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To Peter Fechter. A response to “The Wall (1962)/Berlin Wall Documentary Film Video”

February 29, 2012

The Berlin wall literally cut lives in half. It separated East and West Berlin, but also the lives of mothers and their children. People on the West side watched as people jumped, ran, and scrambled for their freedom, and sometimes for their lives. Peter Fechter was an 18 year old brick laying apprentice who was shot as he scaled the wall. Communist policemen watched as he bled to death and then carried his young frame away as if his life wouldn’t be acknowledged forevermore. Image

The separation of humans is inhuman. Though there was some liberty within the confinement, the justification that a caged animal roaming within its boundaries is fine with it is ridiculous. I hope we learn from our mistakes, for each other, and for those who were effected by the faults of humanity in the past.

 

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Steeeeezy

February 22, 2012

CA…lming sight

February 22, 2012

CA...lming sight

Aqueous

February 22, 2012

Aqueous

What a nice day…

February 22, 2012

What a nice day. I’m enjoying it thoroughly. The breeze is making sure to greet each person it encounters on its travels. Flying high on positivity. Oh wee. Paul Celan would’ve enjoyed today. I know he enjoyed all of his days. The Holocaust is now history, but still relevant in that it inspires people to live their lives well and with meaning, if not for themselves, for those who didn’t have a chance to do it because of the hatred of others. Gertrud Kolmer, thanks for your works. You’re a beautiful mystery and thats ok with me. For you to understand that subtlety is the best ingredient for cooking up something that will stand out, I salute you, and promise to do my part in a world that seeks for the flashy brilliance that makes us feel better just for a moment.

Medium Rare Hamburger

February 3, 2012

I read the essay by Mr. Hamburger. He’s got beef with poetry. He loves it, but constricts it. I enjoy the freedom of language, however when one stifles it i feel uneasy. I guess its up to him. The seven guidelines to harnessing poetry do just what they advertise. One of the guidelines included freedom. Perhaps freedom within structure is good, I just haven’t found that out for myself yet.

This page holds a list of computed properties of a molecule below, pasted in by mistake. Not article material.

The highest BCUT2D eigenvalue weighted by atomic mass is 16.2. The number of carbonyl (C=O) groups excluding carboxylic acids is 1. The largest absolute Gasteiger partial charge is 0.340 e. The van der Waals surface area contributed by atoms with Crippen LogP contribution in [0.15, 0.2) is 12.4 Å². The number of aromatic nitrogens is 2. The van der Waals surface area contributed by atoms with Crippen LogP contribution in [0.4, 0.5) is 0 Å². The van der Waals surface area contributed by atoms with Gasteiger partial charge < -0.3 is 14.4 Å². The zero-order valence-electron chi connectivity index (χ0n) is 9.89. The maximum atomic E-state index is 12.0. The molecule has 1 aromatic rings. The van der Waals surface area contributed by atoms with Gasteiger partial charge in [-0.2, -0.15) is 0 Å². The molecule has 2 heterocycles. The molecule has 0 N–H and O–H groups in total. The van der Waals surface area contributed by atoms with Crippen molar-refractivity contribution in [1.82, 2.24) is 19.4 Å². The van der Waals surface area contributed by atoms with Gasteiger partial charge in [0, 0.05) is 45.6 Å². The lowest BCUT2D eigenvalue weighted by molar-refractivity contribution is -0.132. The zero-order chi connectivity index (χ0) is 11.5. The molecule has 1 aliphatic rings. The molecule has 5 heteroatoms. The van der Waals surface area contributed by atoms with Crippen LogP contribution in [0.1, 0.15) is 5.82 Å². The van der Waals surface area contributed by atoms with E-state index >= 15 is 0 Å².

Tzveta Sofronieva

January 29, 2012

I met a wonderful person on Thursday night. She’s a poet, author, friend, and teacher. She is originally from Bulgaria, but resides in Boston while teaching/writing at MIT. Smart woman. Her words were precise and she did not waste them. I would of known she was a poet if I didn’t know it beforehand. I greeted her afterwards and listened as she told of the discrepancies of language, especially between the folk tales of cultures. She mentioned the value of these tales, and the special language each is associated with. In Russia children hear about Babushka from an early age. There are western versions, but the value of a tale told in the language it originated in is amazing. There are certain words that cannot be emulated in other languages simply because they couldn’t do it justice. Knowing something in its virgin form is pure and untainted. It can bring a different vibe than something that has been handled with replacement words. Like a name, words have something behind them. Whether the meaning has a story, or evokes feelings is unique to the word, and words make up language. The small pieces of communication must be considered to understand the whole.